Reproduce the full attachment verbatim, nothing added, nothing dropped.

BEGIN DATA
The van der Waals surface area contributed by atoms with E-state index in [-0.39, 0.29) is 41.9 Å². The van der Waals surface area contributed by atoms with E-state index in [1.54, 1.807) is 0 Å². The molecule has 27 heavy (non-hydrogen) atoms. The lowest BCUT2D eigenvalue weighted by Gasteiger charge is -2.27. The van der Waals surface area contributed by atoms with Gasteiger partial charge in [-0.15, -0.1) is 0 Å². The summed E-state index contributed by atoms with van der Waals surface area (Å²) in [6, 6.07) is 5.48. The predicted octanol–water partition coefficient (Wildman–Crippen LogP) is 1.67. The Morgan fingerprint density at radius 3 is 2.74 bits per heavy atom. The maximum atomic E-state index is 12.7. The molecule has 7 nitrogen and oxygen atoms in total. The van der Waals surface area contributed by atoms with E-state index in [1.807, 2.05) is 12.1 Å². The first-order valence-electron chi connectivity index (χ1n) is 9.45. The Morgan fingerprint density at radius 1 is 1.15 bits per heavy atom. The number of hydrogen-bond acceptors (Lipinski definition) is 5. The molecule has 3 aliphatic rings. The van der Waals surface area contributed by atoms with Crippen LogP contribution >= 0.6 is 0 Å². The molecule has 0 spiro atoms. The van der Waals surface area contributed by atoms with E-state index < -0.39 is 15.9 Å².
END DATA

The van der Waals surface area contributed by atoms with E-state index in [-0.39, 0.29) is 41.9 Å². The van der Waals surface area contributed by atoms with E-state index in [1.54, 1.807) is 0 Å². The molecule has 27 heavy (non-hydrogen) atoms. The lowest BCUT2D eigenvalue weighted by Gasteiger charge is -2.27. The van der Waals surface area contributed by atoms with Gasteiger partial charge in [-0.15, -0.1) is 0 Å². The summed E-state index contributed by atoms with van der Waals surface area (Å²) in [6, 6.07) is 5.48. The predicted octanol–water partition coefficient (Wildman–Crippen LogP) is 1.67. The Morgan fingerprint density at radius 3 is 2.74 bits per heavy atom. The maximum atomic E-state index is 12.7. The molecule has 7 nitrogen and oxygen atoms in total. The van der Waals surface area contributed by atoms with E-state index in [1.807, 2.05) is 12.1 Å². The first-order valence-electron chi connectivity index (χ1n) is 9.45. The Morgan fingerprint density at radius 1 is 1.15 bits per heavy atom. The number of hydrogen-bond acceptors (Lipinski definition) is 5. The molecule has 3 aliphatic rings. The van der Waals surface area contributed by atoms with Crippen LogP contribution >= 0.6 is 0 Å². The molecule has 0 spiro atoms. The van der Waals surface area contributed by atoms with E-state index < -0.39 is 15.9 Å².